That kind of truth-telling, supportive relationship is also true for our relationship together as the family of faith.  You were probably wondering when I was going to get back to that.  I love how Lutheran pastor Nadia Bolz-Weber puts this.  When she holds classes for new members, she speaks last and says: This community will disappoint them.  It’s a matter of when, not if.  We will let them down or I’ll say something stupid and hurt their feelings.  I think invite them on this side of their inevitable disappointment to decide if they’ll stick around after it happens.  If they choose to leave when we don’t meet their expectations, they won’t get to see how the grace of God can come it and fill the holes left by our community’s failure, and that’s just too beautiful and real to miss.  (Pastrix, 54-55)
We are family.  We are there for each other on occasions of suffering, trouble, joy, and celebration.  There is something special and important about staying together, even if there may also be times when separation needs to happen.  We are family, caring for each other, caring for children, helping each other grow.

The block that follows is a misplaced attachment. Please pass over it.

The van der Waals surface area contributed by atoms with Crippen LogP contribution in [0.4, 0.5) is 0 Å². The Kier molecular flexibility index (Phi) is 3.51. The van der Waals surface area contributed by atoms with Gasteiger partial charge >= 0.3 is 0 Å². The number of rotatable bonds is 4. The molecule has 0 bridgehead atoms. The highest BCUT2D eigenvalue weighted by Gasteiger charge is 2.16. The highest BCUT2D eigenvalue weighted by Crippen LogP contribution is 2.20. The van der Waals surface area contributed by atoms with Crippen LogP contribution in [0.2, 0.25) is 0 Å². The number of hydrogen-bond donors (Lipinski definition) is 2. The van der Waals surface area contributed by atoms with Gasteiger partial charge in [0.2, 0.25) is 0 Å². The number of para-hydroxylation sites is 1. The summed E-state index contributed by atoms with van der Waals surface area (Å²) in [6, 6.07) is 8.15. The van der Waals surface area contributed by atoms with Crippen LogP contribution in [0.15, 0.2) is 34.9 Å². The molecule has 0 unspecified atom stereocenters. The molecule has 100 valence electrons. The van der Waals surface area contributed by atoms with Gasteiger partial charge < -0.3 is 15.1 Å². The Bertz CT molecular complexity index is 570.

But if we are family for each other, one of the things about this family is that our circle of care is never limited to this family.  It is always reaching more widely.  On Wednesday evening we are studying the Gospel of Luke, and this past week we read the birth story of Jesus.  It is filled with words about “good news of great joy for all people.”  God’s love for us is also God’s love for the world.  “We Are the World” U.S.A. for Africa
We are the world.  Our fates are inextricably intertwined with the lives of others.  Our hearts ache and break when a child washes up on a Turkish shore.  Our hearts ache and break when young people are killed in their college classroom.  Young people should be able to go to school and expect to come back from class.  In a way, all children are our children, and all children deserve to be blessed by Jesus and through the people who call upon Jesus.  Yes, we have a special connection with each other in Jesus, but we are also connected to all God’s people.
On this World Communion Sunday, remember we are family in Christ.  In Christ, we are the world.
Sending cards – you are invited to find a note card and take an address and send a note to another church.  If you wish to you can write, “Our pastor told us we should write you a word of greeting on this World Communion Sunday.  Here it is.  Hope you enjoy it!”  I would rather you say something like: “We are thinking of you and praying for you on this World Communion Sunday.” 

We are family in Christ.  In Christ, we are the world.  Amen.